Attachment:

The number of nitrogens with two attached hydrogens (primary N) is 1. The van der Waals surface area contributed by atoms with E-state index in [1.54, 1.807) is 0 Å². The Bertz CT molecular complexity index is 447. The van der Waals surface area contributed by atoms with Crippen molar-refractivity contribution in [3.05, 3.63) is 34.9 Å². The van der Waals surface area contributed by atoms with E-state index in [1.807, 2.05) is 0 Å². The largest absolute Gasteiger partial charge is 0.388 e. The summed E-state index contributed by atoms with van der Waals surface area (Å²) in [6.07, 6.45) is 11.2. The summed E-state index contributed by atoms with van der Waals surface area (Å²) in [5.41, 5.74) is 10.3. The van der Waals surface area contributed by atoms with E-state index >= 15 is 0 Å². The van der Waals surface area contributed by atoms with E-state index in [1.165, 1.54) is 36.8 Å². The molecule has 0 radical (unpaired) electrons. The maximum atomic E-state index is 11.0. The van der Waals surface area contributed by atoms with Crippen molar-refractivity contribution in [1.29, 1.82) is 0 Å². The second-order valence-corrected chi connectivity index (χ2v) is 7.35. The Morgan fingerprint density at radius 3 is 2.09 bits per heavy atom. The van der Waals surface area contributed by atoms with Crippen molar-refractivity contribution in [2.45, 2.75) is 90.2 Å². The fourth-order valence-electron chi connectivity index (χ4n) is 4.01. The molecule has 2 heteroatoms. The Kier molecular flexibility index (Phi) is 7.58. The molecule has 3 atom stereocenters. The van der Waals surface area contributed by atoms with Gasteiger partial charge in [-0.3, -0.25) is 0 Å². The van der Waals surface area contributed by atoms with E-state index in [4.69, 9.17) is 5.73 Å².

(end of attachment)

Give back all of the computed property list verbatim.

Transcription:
The number of nitrogens with two attached hydrogens (primary N) is 1. The van der Waals surface area contributed by atoms with E-state index in [1.54, 1.807) is 0 Å². The Bertz CT molecular complexity index is 447. The van der Waals surface area contributed by atoms with Crippen molar-refractivity contribution in [3.05, 3.63) is 34.9 Å². The van der Waals surface area contributed by atoms with E-state index in [1.807, 2.05) is 0 Å². The largest absolute Gasteiger partial charge is 0.388 e. The summed E-state index contributed by atoms with van der Waals surface area (Å²) in [6.07, 6.45) is 11.2. The summed E-state index contributed by atoms with van der Waals surface area (Å²) in [5.41, 5.74) is 10.3. The van der Waals surface area contributed by atoms with E-state index >= 15 is 0 Å². The van der Waals surface area contributed by atoms with E-state index in [1.165, 1.54) is 36.8 Å². The molecule has 0 radical (unpaired) electrons. The maximum atomic E-state index is 11.0. The van der Waals surface area contributed by atoms with Crippen molar-refractivity contribution in [1.29, 1.82) is 0 Å². The second-order valence-corrected chi connectivity index (χ2v) is 7.35. The Morgan fingerprint density at radius 3 is 2.09 bits per heavy atom. The van der Waals surface area contributed by atoms with Crippen molar-refractivity contribution in [2.45, 2.75) is 90.2 Å². The fourth-order valence-electron chi connectivity index (χ4n) is 4.01. The molecule has 2 heteroatoms. The Kier molecular flexibility index (Phi) is 7.58. The molecule has 3 atom stereocenters. The van der Waals surface area contributed by atoms with Gasteiger partial charge in [-0.3, -0.25) is 0 Å². The van der Waals surface area contributed by atoms with E-state index in [4.69, 9.17) is 5.73 Å².